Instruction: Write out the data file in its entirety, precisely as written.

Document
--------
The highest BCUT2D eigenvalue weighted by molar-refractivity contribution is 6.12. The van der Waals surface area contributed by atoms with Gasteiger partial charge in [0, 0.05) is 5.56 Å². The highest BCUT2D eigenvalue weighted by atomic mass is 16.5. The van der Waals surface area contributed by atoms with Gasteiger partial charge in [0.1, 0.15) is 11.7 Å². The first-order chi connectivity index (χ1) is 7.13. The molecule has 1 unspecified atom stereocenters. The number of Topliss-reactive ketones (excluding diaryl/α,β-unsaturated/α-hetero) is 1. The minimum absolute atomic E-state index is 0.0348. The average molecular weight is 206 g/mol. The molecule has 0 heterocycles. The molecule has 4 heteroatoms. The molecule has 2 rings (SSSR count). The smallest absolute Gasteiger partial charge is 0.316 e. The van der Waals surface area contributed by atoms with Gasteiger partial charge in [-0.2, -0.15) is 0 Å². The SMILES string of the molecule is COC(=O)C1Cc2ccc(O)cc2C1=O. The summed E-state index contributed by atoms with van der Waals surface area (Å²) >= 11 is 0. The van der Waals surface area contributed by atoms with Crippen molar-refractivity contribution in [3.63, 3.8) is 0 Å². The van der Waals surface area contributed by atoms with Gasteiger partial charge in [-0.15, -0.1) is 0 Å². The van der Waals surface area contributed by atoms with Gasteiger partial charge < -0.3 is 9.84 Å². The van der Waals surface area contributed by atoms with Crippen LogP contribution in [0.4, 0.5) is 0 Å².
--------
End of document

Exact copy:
The highest BCUT2D eigenvalue weighted by molar-refractivity contribution is 6.12. The van der Waals surface area contributed by atoms with Gasteiger partial charge in [0, 0.05) is 5.56 Å². The highest BCUT2D eigenvalue weighted by atomic mass is 16.5. The van der Waals surface area contributed by atoms with Gasteiger partial charge in [0.1, 0.15) is 11.7 Å². The first-order chi connectivity index (χ1) is 7.13. The molecule has 1 unspecified atom stereocenters. The number of Topliss-reactive ketones (excluding diaryl/α,β-unsaturated/α-hetero) is 1. The minimum absolute atomic E-state index is 0.0348. The average molecular weight is 206 g/mol. The molecule has 0 heterocycles. The molecule has 4 heteroatoms. The molecule has 2 rings (SSSR count). The smallest absolute Gasteiger partial charge is 0.316 e. The van der Waals surface area contributed by atoms with Gasteiger partial charge in [-0.2, -0.15) is 0 Å². The SMILES string of the molecule is COC(=O)C1Cc2ccc(O)cc2C1=O. The summed E-state index contributed by atoms with van der Waals surface area (Å²) >= 11 is 0. The van der Waals surface area contributed by atoms with Crippen molar-refractivity contribution in [3.63, 3.8) is 0 Å². The van der Waals surface area contributed by atoms with Gasteiger partial charge in [-0.15, -0.1) is 0 Å². The van der Waals surface area contributed by atoms with Gasteiger partial charge < -0.3 is 9.84 Å². The van der Waals surface area contributed by atoms with Crippen LogP contribution in [0.4, 0.5) is 0 Å².